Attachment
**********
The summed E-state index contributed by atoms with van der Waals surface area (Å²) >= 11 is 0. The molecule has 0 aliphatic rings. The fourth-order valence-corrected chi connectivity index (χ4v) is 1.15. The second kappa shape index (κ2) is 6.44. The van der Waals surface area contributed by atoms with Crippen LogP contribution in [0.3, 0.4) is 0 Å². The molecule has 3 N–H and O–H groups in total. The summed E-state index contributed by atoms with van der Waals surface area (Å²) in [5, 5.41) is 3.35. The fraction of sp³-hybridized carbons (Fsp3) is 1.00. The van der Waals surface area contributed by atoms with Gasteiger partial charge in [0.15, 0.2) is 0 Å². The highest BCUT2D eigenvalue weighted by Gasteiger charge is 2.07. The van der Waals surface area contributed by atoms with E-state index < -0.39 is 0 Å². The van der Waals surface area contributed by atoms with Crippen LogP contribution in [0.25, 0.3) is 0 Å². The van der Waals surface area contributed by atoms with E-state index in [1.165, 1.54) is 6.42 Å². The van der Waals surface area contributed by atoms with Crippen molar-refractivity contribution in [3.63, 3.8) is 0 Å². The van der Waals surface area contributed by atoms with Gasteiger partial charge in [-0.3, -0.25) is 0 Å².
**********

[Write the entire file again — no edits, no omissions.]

The summed E-state index contributed by atoms with van der Waals surface area (Å²) >= 11 is 0. The molecule has 0 aliphatic rings. The fourth-order valence-corrected chi connectivity index (χ4v) is 1.15. The second kappa shape index (κ2) is 6.44. The van der Waals surface area contributed by atoms with Crippen LogP contribution in [0.3, 0.4) is 0 Å². The molecule has 3 N–H and O–H groups in total. The summed E-state index contributed by atoms with van der Waals surface area (Å²) in [5, 5.41) is 3.35. The fraction of sp³-hybridized carbons (Fsp3) is 1.00. The van der Waals surface area contributed by atoms with Gasteiger partial charge in [0.15, 0.2) is 0 Å². The highest BCUT2D eigenvalue weighted by Gasteiger charge is 2.07. The van der Waals surface area contributed by atoms with E-state index < -0.39 is 0 Å². The van der Waals surface area contributed by atoms with Crippen LogP contribution in [0.25, 0.3) is 0 Å². The van der Waals surface area contributed by atoms with E-state index in [1.165, 1.54) is 6.42 Å². The van der Waals surface area contributed by atoms with Crippen molar-refractivity contribution in [3.63, 3.8) is 0 Å². The van der Waals surface area contributed by atoms with Gasteiger partial charge in [-0.3, -0.25) is 0 Å².